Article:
Only Jenny arrived essentially untainted by the world, and she became more right as events took their course. The Man didn’t achieve anything, in other words; he simply accelerated the characters through a lifetime of evil in the space of a few weeks, making them more of who they were sooner, until they died. He does play games through the course of the book, but they are more like tinkering to advance the inevitable. He introduces catalysts to speed up the inevitable reactions, but never tries fundamentally to change events. He does not set anyone free or ask anything from them. He doesn’t even cause the final resolution of events: he disappears.
In other words, the Man – God – was a red herring in the meaning of the story. It wasn’t about who the Man was at all; it was about who the characters in the bunker were. Brooks never tells us the former because we don’t need to know that to understand the story. In fact, it would just be a distraction.
The notepad and the Bible
In one revealing episode, Linus is desperate for something to read to take his mind of thinking, but even then doesn’t open the Bible. “I can’t possibly read that,” he writes. “Anything else would do.” Instead, he wants a dictionary because a dictionary contains all the words of every other book, albeit not in the correct order. The choice is drawn between the tangible idea or worldview (that of the Bible) and an infinite multiplicity of intangible ideas or worldviews (that of the dictionary). Linus rejects the one he has ready access to even though he is unable to replace it with anything else. His ‘anything else’ turns out to be nothing else. Thus ends the parable on postmodernism.
Actually, there is another digression into postmodernism in a throwback to St Augustine, one of the great theologians of world history. Russell invokes Augustine to explain to Linus that time is relative.
‘Many centuries ago he was asked the question, “What is time?” And his reply was, “If no one asks me, I know; but if any person should require me to tell him, I cannot.”‘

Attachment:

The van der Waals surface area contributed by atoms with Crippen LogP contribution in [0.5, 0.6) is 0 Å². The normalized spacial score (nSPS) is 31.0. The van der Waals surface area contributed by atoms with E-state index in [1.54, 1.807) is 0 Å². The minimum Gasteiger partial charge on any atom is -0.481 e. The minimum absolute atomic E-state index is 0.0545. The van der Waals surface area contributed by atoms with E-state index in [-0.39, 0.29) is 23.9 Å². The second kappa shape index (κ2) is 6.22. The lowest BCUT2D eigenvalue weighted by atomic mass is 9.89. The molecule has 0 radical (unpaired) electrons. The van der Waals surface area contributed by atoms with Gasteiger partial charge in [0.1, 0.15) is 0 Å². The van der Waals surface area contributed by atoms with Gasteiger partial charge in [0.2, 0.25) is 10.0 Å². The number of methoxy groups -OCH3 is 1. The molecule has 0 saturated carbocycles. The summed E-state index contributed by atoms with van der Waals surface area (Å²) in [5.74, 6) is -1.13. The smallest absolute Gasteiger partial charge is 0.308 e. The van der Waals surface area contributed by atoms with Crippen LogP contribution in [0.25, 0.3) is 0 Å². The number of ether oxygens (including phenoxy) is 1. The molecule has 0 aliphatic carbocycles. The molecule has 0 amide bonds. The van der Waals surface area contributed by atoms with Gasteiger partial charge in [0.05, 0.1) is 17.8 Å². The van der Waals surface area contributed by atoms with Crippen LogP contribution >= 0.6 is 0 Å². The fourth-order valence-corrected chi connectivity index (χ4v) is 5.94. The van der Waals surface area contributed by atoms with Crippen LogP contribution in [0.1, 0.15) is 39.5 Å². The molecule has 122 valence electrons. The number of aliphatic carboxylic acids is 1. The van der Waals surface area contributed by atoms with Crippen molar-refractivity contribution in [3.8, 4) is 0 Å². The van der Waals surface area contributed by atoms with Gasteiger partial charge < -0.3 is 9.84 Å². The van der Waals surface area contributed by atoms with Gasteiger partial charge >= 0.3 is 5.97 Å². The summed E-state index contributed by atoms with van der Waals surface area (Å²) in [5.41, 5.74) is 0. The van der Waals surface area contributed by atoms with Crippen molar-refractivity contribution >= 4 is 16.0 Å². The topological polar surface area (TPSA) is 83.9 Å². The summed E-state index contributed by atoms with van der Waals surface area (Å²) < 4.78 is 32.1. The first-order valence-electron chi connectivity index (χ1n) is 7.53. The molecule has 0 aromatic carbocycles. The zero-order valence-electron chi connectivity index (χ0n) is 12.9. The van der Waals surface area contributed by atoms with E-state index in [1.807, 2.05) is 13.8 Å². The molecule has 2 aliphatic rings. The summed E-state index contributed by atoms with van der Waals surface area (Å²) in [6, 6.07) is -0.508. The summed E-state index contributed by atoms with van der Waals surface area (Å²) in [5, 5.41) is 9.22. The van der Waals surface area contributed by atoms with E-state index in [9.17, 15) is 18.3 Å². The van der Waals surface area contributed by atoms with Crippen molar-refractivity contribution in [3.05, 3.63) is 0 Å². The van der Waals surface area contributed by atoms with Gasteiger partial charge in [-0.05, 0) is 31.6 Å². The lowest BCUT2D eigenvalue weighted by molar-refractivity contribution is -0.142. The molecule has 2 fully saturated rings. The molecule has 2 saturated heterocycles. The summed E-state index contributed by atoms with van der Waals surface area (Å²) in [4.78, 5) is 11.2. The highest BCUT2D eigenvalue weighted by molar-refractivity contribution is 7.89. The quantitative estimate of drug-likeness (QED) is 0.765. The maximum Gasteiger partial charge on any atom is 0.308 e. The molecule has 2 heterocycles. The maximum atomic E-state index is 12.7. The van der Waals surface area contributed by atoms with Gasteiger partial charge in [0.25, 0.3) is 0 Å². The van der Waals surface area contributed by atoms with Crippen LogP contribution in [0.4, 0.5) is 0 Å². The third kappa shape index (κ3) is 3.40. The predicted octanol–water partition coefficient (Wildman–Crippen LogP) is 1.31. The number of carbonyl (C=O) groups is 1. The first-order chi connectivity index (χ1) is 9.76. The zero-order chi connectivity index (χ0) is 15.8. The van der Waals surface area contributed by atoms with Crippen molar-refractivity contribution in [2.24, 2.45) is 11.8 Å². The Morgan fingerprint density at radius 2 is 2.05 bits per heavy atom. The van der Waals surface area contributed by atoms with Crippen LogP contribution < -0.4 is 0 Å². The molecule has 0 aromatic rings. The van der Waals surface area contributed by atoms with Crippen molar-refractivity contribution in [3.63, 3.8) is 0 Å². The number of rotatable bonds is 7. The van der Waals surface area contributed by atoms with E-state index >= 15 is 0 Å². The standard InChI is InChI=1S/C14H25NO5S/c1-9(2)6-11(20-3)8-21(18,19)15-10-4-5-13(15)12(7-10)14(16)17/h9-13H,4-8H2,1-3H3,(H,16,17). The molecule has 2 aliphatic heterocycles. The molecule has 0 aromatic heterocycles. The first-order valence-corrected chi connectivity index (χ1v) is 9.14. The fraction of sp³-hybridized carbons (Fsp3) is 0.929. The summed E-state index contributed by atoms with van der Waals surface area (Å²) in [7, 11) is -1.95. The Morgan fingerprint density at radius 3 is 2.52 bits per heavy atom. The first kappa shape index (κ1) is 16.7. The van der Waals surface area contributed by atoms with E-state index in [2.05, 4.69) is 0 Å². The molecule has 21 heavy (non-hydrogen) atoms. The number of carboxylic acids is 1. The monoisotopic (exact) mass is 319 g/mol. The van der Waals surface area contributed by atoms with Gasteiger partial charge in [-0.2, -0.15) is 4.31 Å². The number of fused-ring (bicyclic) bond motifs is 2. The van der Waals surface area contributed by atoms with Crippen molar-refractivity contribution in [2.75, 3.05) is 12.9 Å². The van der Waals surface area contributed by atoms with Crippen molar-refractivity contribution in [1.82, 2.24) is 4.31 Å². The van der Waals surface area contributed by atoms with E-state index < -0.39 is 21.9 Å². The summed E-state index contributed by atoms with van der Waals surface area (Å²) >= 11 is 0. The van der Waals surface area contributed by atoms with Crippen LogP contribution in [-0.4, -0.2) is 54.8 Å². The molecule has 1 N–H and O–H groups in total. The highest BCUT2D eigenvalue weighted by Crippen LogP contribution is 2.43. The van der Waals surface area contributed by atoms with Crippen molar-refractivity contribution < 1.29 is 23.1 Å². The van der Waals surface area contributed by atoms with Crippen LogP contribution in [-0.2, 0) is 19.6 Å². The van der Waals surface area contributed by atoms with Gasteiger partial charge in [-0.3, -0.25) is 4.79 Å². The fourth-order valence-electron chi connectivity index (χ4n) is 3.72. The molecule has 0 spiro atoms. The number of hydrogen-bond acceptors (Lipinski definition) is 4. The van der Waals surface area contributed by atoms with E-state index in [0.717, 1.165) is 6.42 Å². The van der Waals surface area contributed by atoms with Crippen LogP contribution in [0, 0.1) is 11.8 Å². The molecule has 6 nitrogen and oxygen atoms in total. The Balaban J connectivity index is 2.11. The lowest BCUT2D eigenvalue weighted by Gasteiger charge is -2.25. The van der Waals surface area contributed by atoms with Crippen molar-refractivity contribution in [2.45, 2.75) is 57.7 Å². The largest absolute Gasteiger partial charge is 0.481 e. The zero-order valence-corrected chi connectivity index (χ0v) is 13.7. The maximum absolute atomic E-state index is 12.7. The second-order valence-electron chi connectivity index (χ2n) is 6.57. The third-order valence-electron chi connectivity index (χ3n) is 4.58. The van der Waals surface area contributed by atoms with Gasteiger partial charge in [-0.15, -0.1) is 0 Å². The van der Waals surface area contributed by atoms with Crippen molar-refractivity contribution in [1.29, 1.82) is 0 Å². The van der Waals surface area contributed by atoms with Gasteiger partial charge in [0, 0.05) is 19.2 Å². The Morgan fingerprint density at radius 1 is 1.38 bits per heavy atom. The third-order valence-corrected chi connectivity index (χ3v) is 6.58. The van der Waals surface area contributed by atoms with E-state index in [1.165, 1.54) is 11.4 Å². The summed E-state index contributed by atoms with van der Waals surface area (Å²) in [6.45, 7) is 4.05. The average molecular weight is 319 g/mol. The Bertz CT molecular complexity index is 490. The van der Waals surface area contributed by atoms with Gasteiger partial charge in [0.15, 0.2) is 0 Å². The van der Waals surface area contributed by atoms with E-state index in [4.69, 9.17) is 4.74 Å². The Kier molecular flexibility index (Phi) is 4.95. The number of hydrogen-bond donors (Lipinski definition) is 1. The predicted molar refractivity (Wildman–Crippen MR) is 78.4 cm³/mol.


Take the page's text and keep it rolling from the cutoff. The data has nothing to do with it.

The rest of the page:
It is severely anachronous to suggest that Augustine was a modern-day existentialist, which Brooks has Russell do here. It’s a sort of confirmation from the wise sage character that Linus’s own experience is what is going to count for him, not some objective reality. The clock is only on the wall in order to mess with the characters’ perception of reality; they fall into routines of time, but even they are arbitrary. Everything is subjective, interpreted by the characters.
And our account is no less subjective, belonging as it does to Linus’s perception of reality. When he directly addresses the Man, he does so defiantly as if he has mastery over him. Because the Man exists in his perception of reality, he is able to construct the Man however he wishes. He goes against the eyewitness evidence of his appearance and instead clothes him as a short, poorly-dressed, dumpy forty-year-old. “How’s that, Monster Man? Am I close? No? Well, I’ll tell you what. That’s my picture of You, and that’s all that counts…. What I see is what You are.”
The characters are given only two things in the bunker: a notepad and a Bible. The Bunker Diary is really a book about these two books: the Book of Books and the book yet to be written.
There is a helplessness implicit in Linus’s writing. It’s unlikely that anyone will ever read his notebook. “Who are you?” he asks of his reader. “I don’t know. I have no one in mind for you. I know you’re somewhere, but right now you’re nowhere, and I’m talking to myself.” Linus can’t imagine circumstances beyond his own experience.
Even if someone does read the diary, they will be unable to help him in his present situation. There is no purpose to his writing; no hope. He is writing his own story, but it can never be any more than he is. He collects the others’ notebooks and finds in them either random jottings that make no sense to him, or brilliant musings, or nothing at all. Nothing any of the characters creates in their notebooks is of any use to anyone.
Linus rejects out-of-hand the utility of the Bible. He ends up eating part of his (cue diarrhoea and a warning not to try this at home). A passive presence throughout the story, it’s not for nothing that the only time Linus does something with the Bible it comes out in a dirty brown mess. He turns to it not to satisfy his spiritual hunger but his physical hunger, and it makes him worse off.